In my first year as an undergraduate, I attended a playwriting workshop where the speaker’s opening question was, quite simply: “What is theatre?”. We found ourselves burrowing into an increasingly existential debate about what is and isn’t theatre, what theatre must have and what it usually has, and how far one could run with an idea and still be able to call it ‘theatre’ at all. I am still particularly haunted by one person’s question, posed innocently enough at the time: “If you don’t have an audience, is it still theatre?”. Less than a year after that, of course, the world shut down and theatres found themselves audience-less.
The pandemic necessitated a complete overhaul of how contemporary theatre works, not just in how it is created but how it is received by audiences. It was impossible to be in a rehearsal room together, but suddenly there was more theatre to watch at home than ever before. Organisations like the National Theatre and Shakespeare’s Globe began putting recordings of their most successful productions online for free; one of my fondest memories of the pandemic (an oxymoron if ever there was one) is of attending a weekly play-watching group started by some Durham University staff and students on Zoom. We had participants who lived and breathed for theatre, but also many who had no prior interest in drama until then, and everybody took something away from the experience.
‘I can take any empty space and call it a bare stage,’ wrote Peter Brook in his seminal theatrical text, The Empty Space (1968). When theatre was suddenly forced to occupy a less-than-empty space – the liminal, non-space that is the internet – our definition of ‘a bare stage’ became broader than ever before. The pandemic marked the first time I was able to attend NSDF, when it moved online in 2020; it wasn’t the experience I had necessarily hoped for, confined as I was to my childhood bedroom, but I was glad the festival was able to go ahead anyway.
This year, however, NSDF is using its most diverse set of stages ever: in a change from its usual week-long residency at the Curve Theatre, the festival is going ‘on tour’ to Leicester, Manchester, London and Derby, as well as continuing with online events. This ‘Big Reset’ was partly borne out of the cost-of-living crisis, and marks an attempt to ‘create the festival that our young artists need’.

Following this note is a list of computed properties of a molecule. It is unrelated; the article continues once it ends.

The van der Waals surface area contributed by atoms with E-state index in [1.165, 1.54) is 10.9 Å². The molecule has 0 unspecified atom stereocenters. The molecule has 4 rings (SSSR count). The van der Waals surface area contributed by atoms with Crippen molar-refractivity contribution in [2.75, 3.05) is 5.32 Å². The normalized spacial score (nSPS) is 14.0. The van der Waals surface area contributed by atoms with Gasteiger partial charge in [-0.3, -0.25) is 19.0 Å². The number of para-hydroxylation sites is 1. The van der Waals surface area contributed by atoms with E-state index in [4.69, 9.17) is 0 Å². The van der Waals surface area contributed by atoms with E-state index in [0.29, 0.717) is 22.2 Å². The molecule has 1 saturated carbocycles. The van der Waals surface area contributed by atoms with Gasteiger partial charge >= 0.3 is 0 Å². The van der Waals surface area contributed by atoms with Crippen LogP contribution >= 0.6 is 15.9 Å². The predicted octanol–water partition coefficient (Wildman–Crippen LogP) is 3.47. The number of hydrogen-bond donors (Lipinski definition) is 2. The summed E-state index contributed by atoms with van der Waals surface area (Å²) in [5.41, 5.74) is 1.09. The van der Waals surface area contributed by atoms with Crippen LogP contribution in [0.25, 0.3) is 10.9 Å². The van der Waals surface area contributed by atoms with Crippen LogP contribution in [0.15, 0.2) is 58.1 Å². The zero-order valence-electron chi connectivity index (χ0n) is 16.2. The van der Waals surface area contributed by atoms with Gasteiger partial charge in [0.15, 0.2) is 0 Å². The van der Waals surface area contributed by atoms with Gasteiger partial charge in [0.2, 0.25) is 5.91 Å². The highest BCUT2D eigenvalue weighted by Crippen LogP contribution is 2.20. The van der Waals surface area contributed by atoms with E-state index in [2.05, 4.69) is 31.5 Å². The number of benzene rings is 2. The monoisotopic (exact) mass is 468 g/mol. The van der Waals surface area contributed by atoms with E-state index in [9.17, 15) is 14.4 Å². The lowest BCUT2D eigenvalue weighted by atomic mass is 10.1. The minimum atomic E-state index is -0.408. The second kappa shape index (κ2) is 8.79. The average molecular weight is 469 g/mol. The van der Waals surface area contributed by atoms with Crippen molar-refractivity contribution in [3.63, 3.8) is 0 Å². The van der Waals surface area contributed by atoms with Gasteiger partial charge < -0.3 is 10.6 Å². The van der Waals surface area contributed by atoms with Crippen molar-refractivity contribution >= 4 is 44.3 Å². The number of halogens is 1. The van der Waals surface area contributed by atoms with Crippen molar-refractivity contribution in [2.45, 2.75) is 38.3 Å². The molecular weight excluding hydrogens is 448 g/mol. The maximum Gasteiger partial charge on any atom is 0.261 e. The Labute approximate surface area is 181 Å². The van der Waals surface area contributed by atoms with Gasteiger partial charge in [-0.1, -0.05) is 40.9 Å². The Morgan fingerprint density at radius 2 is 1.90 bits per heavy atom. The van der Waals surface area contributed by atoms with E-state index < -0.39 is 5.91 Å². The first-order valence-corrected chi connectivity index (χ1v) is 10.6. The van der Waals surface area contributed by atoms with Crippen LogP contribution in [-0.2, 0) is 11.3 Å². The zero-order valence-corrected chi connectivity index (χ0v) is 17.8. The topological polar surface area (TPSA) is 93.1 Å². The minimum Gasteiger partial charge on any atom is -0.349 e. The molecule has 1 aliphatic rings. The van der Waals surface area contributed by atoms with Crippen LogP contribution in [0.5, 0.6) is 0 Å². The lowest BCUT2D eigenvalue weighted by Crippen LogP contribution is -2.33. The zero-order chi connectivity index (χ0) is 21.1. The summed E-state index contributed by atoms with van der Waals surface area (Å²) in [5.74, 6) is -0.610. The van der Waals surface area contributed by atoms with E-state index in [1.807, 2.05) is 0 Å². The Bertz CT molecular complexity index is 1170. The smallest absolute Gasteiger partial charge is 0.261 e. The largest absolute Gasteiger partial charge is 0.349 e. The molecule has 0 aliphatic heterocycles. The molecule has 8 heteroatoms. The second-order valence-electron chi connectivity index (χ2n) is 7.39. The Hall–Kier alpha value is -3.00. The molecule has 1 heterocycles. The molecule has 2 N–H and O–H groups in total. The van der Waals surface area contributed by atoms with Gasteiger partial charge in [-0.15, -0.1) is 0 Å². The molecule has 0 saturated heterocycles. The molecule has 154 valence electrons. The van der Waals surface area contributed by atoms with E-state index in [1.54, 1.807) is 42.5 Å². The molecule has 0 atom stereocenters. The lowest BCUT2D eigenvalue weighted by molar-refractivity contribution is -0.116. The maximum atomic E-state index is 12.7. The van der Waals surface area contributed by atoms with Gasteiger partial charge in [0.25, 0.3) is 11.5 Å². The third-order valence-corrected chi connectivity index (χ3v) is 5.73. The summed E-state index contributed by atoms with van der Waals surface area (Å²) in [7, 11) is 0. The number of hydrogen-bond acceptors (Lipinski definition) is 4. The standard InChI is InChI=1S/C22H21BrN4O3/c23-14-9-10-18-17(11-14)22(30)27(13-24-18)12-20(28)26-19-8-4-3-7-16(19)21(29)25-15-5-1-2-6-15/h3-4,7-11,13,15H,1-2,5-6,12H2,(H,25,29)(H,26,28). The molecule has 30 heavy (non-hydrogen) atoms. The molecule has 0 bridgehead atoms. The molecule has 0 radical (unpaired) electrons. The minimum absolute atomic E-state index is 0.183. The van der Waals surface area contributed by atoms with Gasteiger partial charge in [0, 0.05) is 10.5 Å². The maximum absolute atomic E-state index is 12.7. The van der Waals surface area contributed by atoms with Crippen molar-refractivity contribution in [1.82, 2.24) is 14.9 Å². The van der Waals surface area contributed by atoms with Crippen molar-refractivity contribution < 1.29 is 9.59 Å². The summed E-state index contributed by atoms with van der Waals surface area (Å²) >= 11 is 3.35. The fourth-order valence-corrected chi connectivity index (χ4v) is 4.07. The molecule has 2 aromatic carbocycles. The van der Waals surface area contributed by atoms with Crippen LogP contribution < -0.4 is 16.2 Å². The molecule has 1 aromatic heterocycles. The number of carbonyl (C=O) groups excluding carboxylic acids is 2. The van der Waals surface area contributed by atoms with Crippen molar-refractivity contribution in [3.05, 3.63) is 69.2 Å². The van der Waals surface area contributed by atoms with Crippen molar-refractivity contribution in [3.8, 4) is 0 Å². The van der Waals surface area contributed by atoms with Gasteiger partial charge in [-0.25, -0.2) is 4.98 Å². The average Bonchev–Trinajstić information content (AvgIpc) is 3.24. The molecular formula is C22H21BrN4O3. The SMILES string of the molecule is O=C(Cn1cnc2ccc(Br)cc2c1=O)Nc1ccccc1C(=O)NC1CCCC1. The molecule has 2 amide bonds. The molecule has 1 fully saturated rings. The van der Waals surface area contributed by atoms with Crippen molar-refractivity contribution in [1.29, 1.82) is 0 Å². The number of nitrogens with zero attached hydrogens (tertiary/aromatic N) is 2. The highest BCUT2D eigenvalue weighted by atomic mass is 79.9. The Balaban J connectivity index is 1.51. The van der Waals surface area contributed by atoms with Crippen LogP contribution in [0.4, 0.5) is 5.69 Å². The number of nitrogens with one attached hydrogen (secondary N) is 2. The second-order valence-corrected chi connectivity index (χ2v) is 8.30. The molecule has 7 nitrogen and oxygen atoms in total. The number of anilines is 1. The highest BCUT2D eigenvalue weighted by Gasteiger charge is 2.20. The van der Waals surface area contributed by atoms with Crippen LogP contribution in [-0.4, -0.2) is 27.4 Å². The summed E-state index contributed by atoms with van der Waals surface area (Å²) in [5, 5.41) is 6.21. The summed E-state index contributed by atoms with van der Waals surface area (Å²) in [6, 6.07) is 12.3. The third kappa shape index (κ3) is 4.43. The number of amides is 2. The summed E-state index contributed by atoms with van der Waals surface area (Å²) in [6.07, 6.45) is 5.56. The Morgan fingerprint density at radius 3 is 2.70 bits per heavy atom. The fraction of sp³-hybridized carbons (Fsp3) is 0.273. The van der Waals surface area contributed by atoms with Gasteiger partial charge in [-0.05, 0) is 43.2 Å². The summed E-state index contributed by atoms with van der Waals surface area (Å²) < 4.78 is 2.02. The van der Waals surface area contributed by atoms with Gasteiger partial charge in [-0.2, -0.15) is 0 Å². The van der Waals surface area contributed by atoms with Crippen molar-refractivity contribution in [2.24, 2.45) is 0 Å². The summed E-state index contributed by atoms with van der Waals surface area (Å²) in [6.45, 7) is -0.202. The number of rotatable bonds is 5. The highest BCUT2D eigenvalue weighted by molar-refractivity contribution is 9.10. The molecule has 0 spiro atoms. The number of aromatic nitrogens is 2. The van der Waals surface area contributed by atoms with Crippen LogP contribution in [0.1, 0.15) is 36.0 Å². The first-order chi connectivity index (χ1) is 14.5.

Theatre’s accessibility is defined by the physical space that it occupies, both geographically and on a smaller, more immediate scale. I grew up in a sequence of rural areas – so surrounded by fields that you had to get in the car even to go to the supermarket – so trips to the theatre always came with a long drive or train journey. I have always been very grateful for live streamed theatre, which made seeing West End shows as simple as parking in my local cinema and buying a ten-pound ticket, but there is something so immediate and special about live performances that I don’t begrudge a long journey to get to them. Combined with attending university in the north-east of England, it has made me value the importance of a truly national theatrical landscape in this country. That includes digital and recorded theatre, but also high-quality touring productions, and regional organisations receiving the support and funding to produce work for (and even about) their own locality. London may be rich with culture, but it charges a high price that not everyone can afford, and the centrality of the capital as a venue also impacts the stories that are told there. If regional creatives and spaces are marginalised, then so are regional experiences and narratives.
The irony is that creating accessible theatre is a privilege: wealthy theatres and companies may have access to professional filming equipment and technical staff members in order to create live streamed or recorded performances, and even turning historic venues into accessible spaces that anyone can physically enter is an expensive business. Even during the pandemic, it was most famously the National Theatre that was able to continue with its upcoming production of Romeo and Juliet, transforming the show into an intimate film starring Josh O’Connor and Jessie Buckley. This was available for anyone with a device to watch, but came during a time when certain less prominent venues had to close forever, and emerging creatives were limited to the questionable quality of whatever recording equipment they had to hand.
There was a lot of talk a few years ago about a ‘cultural reset’: that performance art would wake up from its pandemic-induced sleep as something completely new. Digital theatre has been a very real and ongoing legacy of that time but, for the most part, energy has gone into rebuilding our creative landscape as it used to be. For this reason, whether it succeeds or not, NSDF’s ‘Big Reset’ marks a serious attempt to see if we can reshape the theatre industry in any way. Perhaps, then, as the National Student Drama Festival takes the first part of its name literally, we will see what happens when as many people as possible are given an empty space in which to create.